It can elevate a patient's intracranial pressure.
Because the part I'm most worried about it shifting into the cell are the ones in your brain.
That could cause edema and swelling.
So, if we hang too much of this hypotonic solution,
we can put the patient at risk for elevated intercranial pressure.
Now, there's some risk for cardiovascular collapse.
Why would that be? Well, if I hang too much hypotonic fluid,
I'm gonna have volume shift out of the intravascular space and into the cell.
Blood pressure is going to lower, so that's why we say there's a risk for cardiovascular collapse.
When wanna hang this medication or this IV,
which you need to think of it seriously as you do with medications.
You hang a hypotonic solution, the patient's blood pressure is likely to drop, be pretty severe,
but you do have a risk for cardiovascular collapse if it dropped too much.
It can also have challenges with third spacing.
Now, hypertonic, you can end up with dehydrated cells.
Remember, if I hang a hypertonic solution, fluid is gonna rush out of the cells.
Sometimes that's a good thing but too much of a good thing can lead to dehydrated cells.
Patients with severe dehydration already, like a DKA
are especially at risks for further worsening their dehydration.
Alright. So, there's some important things that you need to know about these solutions
when you're hanging them.
We've talked about osmolality. Some people say tomato, tomato.
You may say osmolality, osmolarity.
The most important thing is that you keep in mind, think of it as a concentration.
We're really talking about the number of osmoles per kilogram of water.
Usually, it's used to describe fluids inside the body or in the concentration in fluid by weight.
That's what osmolality is.
Osmolarity is the number of osmoles per liter solution.
Hey, here's the point, don't get wrapped up in this.
I've given you the definitions in case you're really interested.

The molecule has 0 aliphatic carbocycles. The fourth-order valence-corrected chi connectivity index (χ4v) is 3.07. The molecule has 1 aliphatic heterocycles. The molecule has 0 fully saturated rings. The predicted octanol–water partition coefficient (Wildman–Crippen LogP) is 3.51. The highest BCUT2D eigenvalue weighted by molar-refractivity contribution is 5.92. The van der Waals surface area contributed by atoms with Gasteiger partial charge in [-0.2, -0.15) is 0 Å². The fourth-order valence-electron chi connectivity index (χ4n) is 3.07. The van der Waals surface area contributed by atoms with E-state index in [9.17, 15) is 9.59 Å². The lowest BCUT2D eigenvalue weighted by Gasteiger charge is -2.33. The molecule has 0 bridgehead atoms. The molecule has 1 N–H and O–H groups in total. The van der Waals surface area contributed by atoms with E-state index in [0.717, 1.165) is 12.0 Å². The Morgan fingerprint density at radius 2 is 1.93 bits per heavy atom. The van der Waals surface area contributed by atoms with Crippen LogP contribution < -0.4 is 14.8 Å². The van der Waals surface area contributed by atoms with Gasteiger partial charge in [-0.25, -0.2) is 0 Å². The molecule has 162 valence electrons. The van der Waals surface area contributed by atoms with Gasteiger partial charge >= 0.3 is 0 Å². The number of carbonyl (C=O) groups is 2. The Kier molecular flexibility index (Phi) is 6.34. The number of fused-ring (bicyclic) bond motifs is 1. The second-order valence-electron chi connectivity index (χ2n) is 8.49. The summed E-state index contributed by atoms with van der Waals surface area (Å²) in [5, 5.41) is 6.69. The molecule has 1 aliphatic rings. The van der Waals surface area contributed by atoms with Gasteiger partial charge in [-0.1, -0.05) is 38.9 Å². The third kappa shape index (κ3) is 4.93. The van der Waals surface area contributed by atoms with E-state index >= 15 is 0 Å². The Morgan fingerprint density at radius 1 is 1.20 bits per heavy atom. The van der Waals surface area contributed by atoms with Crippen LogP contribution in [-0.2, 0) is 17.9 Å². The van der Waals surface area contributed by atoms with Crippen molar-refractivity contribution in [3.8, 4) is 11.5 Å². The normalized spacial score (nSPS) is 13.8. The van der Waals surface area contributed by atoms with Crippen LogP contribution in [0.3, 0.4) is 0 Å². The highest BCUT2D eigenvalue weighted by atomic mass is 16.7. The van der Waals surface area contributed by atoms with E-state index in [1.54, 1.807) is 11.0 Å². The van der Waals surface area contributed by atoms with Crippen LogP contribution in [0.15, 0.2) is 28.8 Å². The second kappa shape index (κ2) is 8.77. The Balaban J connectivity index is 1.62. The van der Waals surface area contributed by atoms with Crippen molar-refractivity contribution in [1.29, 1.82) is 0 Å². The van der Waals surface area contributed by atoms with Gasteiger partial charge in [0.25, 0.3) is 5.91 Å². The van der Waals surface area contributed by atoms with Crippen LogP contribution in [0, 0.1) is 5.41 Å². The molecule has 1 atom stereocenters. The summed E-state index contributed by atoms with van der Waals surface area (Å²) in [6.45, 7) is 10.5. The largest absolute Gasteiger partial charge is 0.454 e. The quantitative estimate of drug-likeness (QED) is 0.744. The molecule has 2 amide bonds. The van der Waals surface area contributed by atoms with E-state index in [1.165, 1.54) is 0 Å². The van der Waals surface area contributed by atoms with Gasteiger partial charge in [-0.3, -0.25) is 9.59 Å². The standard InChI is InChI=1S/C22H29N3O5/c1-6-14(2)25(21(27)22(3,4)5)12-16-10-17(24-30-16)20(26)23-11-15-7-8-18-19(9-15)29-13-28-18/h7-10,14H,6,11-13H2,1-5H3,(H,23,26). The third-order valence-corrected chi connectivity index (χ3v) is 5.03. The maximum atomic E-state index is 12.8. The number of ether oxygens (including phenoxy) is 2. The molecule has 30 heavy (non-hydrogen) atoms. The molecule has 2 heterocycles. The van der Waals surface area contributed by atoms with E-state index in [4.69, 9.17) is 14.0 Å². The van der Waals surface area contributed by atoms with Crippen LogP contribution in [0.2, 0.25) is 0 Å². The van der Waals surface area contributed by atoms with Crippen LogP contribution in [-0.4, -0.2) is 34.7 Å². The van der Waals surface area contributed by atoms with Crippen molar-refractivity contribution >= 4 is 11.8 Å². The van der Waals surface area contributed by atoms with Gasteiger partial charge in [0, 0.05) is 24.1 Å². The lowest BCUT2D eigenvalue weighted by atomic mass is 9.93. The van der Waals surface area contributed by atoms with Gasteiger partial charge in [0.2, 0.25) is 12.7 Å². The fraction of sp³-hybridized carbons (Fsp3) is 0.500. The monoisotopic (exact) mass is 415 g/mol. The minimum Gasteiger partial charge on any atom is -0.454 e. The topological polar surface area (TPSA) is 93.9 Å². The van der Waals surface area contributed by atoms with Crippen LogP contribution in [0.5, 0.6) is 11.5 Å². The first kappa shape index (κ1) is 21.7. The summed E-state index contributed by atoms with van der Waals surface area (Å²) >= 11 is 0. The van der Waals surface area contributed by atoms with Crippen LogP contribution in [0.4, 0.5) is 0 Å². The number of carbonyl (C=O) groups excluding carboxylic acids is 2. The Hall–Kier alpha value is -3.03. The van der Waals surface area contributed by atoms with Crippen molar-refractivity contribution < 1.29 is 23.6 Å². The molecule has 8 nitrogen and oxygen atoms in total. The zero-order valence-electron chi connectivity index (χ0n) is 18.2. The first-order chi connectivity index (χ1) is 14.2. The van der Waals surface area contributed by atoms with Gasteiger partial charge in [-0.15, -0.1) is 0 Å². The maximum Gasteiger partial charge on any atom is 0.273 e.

The most important point is that you take away, isotonic solutions are equal to blood,
hypotonic solutions are lower than blood,
hypertonic solutions are higher or more concentrated than what you'll see in blood.
So, we've listed the solutions for you here.
See, what normal osmolality is, then we've got hypertonic and hypotonic.
This is a great summary slide so make sure that you come back and review this slide
so that you know the names of these solutions,
and you know which way they would cause fluid to shift.
See, if I have a patient who already has a low blood pressure,
which of these would I not want to give?
Right, hypotonic because hypotonic solution will cause fluid to shift into the cells,
out of the intravascular space, into the cells
meaning I'll have less volume in the intravascular space
and I'll further lower that blood pressure.
Okay. So, you see why this is an important slide.
We've got the actual numbers up there, 270 to 300, that's the similar to blood.
We've got you with the fluids are
but just make sure you know which fluids are hypo, iso, hypertonic
and that you're clear when you hang one,
which way is fluid gonna shift and what impact will that have on your patient.